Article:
This last week I attended a TIBCO event in London. It's a very long time since I met with the company but it was good to see many familiar faces from the executive team. The company lined up customers to talk to the topic of the day - Big Data - something that personally makes me cringe when I think that we've barely sorted out little data. Be that as it may.

One of my main reasons for being at the event was to explain what we're doing at diginomica and test whether the company would be willing for Jon Reed and I to pitch camp at the upcoming TUCON conference to video customers. Jon and I mostly do those events without charge, asking only that the event organisers provide us with a room, some seating and  network connectivity.  The rest is down to us.

TUCON is one of those rare conferences where the backing vendor largely leaves the stage to its customers. The CEO comes on first as he is obliged to, does his 15 minute sales pitch and then leaves the stage to customer stories. If all events were like that then I would be in heaven. The other week, Ariba did much the same.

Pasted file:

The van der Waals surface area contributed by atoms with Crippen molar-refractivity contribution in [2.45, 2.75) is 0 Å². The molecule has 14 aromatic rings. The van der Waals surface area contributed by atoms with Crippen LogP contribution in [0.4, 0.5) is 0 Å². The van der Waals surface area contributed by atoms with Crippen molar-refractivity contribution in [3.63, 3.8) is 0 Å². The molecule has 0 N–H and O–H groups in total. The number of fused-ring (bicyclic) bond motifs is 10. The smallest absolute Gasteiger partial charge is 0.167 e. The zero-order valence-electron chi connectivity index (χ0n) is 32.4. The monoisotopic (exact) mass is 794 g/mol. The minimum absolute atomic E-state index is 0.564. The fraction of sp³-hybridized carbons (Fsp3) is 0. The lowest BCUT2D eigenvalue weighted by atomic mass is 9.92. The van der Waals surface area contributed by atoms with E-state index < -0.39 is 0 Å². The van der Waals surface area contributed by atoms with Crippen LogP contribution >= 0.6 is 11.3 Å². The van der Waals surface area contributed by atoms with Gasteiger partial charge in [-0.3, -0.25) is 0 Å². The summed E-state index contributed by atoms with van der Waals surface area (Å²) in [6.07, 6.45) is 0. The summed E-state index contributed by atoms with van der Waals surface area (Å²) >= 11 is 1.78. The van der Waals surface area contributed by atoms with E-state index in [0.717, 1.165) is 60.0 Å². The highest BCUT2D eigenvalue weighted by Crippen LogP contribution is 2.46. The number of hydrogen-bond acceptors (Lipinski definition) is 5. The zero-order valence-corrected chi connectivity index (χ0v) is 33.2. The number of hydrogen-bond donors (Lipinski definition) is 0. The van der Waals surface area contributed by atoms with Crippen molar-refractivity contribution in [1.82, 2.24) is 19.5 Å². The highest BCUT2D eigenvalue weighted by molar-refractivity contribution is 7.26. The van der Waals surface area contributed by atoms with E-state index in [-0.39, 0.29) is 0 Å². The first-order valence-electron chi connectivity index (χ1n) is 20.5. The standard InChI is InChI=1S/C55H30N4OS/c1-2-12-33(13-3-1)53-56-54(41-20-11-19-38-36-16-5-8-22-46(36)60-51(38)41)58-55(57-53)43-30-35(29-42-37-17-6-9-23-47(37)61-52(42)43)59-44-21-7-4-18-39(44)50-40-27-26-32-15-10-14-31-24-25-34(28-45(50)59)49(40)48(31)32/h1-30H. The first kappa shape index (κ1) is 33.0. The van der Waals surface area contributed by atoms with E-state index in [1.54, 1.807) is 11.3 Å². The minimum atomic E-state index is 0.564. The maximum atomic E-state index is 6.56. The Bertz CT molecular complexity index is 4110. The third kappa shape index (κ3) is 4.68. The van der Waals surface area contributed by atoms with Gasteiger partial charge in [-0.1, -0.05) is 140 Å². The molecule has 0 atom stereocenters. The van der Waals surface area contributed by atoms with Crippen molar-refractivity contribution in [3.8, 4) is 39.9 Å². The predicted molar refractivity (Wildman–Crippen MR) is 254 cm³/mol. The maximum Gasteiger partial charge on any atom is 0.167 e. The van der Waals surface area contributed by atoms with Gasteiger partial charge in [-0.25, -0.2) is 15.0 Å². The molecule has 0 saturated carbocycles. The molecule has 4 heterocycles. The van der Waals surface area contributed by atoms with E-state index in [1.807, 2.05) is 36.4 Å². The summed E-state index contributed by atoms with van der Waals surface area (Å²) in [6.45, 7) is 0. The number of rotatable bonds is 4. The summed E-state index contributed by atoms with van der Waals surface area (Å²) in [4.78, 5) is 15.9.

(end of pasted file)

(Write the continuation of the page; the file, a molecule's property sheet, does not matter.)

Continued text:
Throughout, our main objective is to hold conversations that are recorded to video and then published on YouTube. In that context they are always original content - never repurposed pap. It is one of the principle ways that we try and showcase the best of what we can find. Does it always work out? No. I reckon that on average we get about 80 percent of what is committed. Customers have all sorts of reasons not to show up and we have to respect that.

So why would I be offended?

A new reality

What Vinnie fails to understand is that the days of the investigative journalist are largely over. The days when a journalist could spend days and weeks chasing down a story are almost gone. There are exceptions but that's pretty much the case in technology media. That's because the ad driven model for media both print and digital is forcing costs and prices down in what I see as a zero sum game.